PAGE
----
CAMDEN, NJ—A former landfill along the shores of the Cramer Hill neighborhood is now poised to be transformed into a 62-acre park offering access to the Cooper River, miles of trails and unprecedented views.

The New Jersey Department of Environmental Protection held a community information meeting Monday night on the progress of transforming the former Harrison Avenue Landfill into the Cramer Hill Waterfront Park.

The proposed park is the second phase of the landfill remediation, the first being the construction of the Salvation Army Kroc Center, which was completed and opened in 2014.

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Construction began on the park in March of this year and is expected to be completed and opened in April 2021, DEP project manager Mike Kenney said.

The waterfront park will include features such as an amphitheater, exercise stations, a fishing plaza, over three miles of hiking and biking paths and trails, a kayak launch, a picnic area, a playground, a sensory garden, shoreline observation areas, and a 65-feet vista summit with panoramic views of Camden, the Delaware River, and Philadelphia. There will be two parking lots along East State Street and Harrison Avenue that will provide close to 100 parking spaces, according to Kenney.

Kenney said there will be over 375,000 plantings, and 50 acres of natural resources will be enhanced.

According to Kenney, once the park is completed, security at the park will include eye-in-the-sky cameras; call boxes; guardrails around the perimeter of the park and collapsible bollards at the entrance to prevent ATV access; and the width of some of the paths will be able to accomodate police and emergency vehicles.

“When you see stuff like this actually happening, it gives you hope,” said Vince Williams, who attended the informational meeting. Williams, who now lives in Deptford, has visited his family in Camden his whole life. “What I couldn’t imagine 10 years ago was this … it’s excellent for the city.”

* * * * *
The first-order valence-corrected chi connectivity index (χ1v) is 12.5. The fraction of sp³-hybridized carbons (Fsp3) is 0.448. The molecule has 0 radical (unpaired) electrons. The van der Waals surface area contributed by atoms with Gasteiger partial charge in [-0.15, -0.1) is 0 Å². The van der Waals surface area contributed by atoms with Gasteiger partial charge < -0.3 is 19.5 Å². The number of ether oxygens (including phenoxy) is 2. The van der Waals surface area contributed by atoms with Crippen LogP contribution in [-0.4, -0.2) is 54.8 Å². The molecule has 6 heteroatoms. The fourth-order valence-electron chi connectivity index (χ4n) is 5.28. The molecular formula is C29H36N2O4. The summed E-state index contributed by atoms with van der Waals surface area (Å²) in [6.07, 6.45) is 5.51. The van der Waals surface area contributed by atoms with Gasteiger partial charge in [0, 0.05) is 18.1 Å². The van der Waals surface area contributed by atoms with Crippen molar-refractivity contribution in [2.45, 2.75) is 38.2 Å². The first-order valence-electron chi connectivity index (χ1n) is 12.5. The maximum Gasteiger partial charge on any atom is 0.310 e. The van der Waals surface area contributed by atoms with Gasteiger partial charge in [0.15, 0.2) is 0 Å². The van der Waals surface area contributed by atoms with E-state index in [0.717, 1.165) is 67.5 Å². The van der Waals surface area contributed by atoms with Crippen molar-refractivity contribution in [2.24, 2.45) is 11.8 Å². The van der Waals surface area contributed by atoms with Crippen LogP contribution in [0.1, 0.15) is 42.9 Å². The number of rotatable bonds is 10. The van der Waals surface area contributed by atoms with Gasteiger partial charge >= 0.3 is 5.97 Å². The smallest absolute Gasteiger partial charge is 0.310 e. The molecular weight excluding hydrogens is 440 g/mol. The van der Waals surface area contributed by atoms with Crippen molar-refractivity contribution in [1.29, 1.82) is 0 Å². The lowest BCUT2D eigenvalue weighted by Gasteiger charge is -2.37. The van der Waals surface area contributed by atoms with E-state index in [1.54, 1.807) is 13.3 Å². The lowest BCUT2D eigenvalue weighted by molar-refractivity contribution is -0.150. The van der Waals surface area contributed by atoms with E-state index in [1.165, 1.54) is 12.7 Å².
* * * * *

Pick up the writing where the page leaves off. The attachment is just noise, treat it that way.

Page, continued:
According to Justin Dennis, Camden land steward for the New Jersey Conservation Foundation, the over three miles of trails in the park will connect to the network of trails through eastern Pennsylvania known as the Circuit Trails.

“It’s also providing that economic viability for people who don’t have cars,” Dennis said.  “The trail is one thing, but what this will do for water access in Camden is really a major plus. The Cooper River is an incredible natural resource and recreational resource and because of how the city was planned there has never been that recreational component.”

The open space will include over 3,000 feet of shoreline where the Cooper River flows into the Delaware River.

“From the Kaign Avenue dam, which is where Gateway Park starts, down to Petty’s Island, there’s no recreational access to the water so having things like this that have docks that are close to Petty’s Island back channel ... it's going to help (residents) reinvent their own desire to be involved in these types of projects,” said Dennis.

Dennis said the New Jersey Conservation Foundation is working with the DEP in an informal advocacy and information sharing role.

The former 86-acre municipal landfill is in the Cramer Hill neighborhood of Camden, at Harrison and East State Streets where the Cooper River flows into the Delaware River. The landfill operated from approximately 1952 to 1971, but it was never capped or officially closed.

According to DEP officials, the landfill closure involves excavating and redistributing about 375,000 cubic yards of solid waste and soil onto the center of the landfill, installing a passive gas venting system, and constructing a 2-foot thick semi-permeable cap of clean fill material and vegetation.

The project is managed by the DEP’s Office of Natural Resource Restoration and has four main components: shoreline protection, landfill closure, habitat restoration and park construction.

ONRR will manage the the construction project, and once completed, it will be turned over to Camden Redevelopment Agency.